This isn’t good. I also need to make a lot of sacrifices and aggressively save for the next year if I want to follow through on my plan to leave Canada for 3-4 months to figure out where I want to be.

I need to drastically improve my savings rate, restart contributing towards an account for retirement and cut all unnecessary spending. I feel a bit overwhelmed financially but I know I need to make a move, because not doing anything doesn’t get me any further. So, this is the plan for the rest of 2013:

1. I’ve set up an auto-purchase of my ING RSP of $20 every month going forward. It comes out on the 14th of every month, a random date I chose for no particular reason. This should be doable no matter what my budget looks like. It’s $20, it’s an auto transfer and I tend to do well with auto-transfers because it just becomes a regular bill once it’s been going for a while. $20 is a far cry from 10% of my gross income, but my primary goal here is to start with small contributions, get my other savings going and slowly ramp up the percentage of money being contributed to my retirement. I can only do this by carefully planning out my other expenses and plans, plus my immediate goal is not to put large sums of money to retirement. It’s more-so getting used to actually saving for something that’s still very far away instead of all the short-term stuff. Speaking of short-term stuff:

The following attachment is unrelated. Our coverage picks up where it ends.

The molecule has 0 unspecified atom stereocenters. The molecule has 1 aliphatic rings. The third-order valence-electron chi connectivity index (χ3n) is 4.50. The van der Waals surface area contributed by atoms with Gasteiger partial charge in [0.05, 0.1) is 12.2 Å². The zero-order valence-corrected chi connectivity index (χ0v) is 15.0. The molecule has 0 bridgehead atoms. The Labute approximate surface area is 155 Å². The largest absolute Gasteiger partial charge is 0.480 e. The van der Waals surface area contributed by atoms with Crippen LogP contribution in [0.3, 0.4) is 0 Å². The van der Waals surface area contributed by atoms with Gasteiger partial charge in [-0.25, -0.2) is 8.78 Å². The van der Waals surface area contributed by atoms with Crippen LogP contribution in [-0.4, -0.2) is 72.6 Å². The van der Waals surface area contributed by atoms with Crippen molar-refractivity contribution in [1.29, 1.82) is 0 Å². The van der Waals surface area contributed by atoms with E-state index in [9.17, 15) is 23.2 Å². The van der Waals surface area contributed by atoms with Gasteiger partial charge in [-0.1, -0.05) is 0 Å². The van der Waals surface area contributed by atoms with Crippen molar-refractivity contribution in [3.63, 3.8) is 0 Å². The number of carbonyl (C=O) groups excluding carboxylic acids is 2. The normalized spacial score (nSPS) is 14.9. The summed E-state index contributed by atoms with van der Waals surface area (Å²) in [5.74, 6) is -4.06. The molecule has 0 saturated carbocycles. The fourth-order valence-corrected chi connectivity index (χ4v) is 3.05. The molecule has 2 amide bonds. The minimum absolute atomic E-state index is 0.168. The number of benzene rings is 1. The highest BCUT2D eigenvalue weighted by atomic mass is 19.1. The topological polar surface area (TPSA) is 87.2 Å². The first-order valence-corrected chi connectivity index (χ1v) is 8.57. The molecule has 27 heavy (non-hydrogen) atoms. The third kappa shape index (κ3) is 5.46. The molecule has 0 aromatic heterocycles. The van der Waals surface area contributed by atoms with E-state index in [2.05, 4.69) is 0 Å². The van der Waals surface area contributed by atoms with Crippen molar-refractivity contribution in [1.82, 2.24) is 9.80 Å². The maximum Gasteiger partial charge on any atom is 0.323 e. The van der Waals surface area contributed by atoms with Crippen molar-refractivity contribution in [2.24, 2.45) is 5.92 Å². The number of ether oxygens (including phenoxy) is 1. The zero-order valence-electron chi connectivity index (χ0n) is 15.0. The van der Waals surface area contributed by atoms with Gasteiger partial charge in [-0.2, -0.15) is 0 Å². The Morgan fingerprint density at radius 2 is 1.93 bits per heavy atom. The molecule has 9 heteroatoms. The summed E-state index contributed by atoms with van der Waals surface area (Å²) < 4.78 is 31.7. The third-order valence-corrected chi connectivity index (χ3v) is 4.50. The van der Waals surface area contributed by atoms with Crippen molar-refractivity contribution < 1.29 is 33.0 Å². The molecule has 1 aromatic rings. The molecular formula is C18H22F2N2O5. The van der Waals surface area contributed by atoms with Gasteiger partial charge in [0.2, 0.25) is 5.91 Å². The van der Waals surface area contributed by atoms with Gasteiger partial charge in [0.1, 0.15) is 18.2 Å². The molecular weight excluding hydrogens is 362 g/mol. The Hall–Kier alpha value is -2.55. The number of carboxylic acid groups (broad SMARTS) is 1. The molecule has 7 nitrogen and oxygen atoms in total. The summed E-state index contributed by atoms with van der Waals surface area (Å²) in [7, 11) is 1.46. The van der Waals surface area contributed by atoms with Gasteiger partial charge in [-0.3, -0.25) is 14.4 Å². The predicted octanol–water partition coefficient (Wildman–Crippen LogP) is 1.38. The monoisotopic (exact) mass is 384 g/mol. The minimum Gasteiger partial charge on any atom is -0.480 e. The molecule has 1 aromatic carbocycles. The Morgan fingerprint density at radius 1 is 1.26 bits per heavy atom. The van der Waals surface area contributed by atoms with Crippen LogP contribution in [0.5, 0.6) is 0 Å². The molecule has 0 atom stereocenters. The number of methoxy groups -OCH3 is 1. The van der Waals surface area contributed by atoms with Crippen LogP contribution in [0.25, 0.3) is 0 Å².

2. In addition to that $20 RSP contribution I’ve budgeted out that in order for me to have a $10,000 emergency fund by September 2014. (after which I am thinking of globetrotting for a bit) I need to save $300 per month for October, November and December of this year. And $400 per month from January – August 2014. I’ve planned this out in my budget and I should be able to swing it as long as no big projects or bills come up.

3. I of course need way more cash than just an emergency fund so I also need to start saving more in my misc savings, I’m currently contributing $50 a month towards a spring vacation to this account, I’ve budgeted an additional $150 to be saved in this account toward my living expenses, airfare etc. for this possible adventure. So, between now and the spring my miscellaneous savings account will hold money for two purposes; a spring vacation and my possible move.  I also eventually will need a means of transportation wherever I live, other trips etc. Building up a nice buffer in miscellaneous savings is important. This is a start. Once the emergency fund is full my focus will shift to this account and various other things to save for and increasing funding to my RSP.

I’ll keep tabs on these goals in future networth updates, I think it’s easiest to keep everything together in one monthly post, it will also be easier to see how much progress I’m actually making.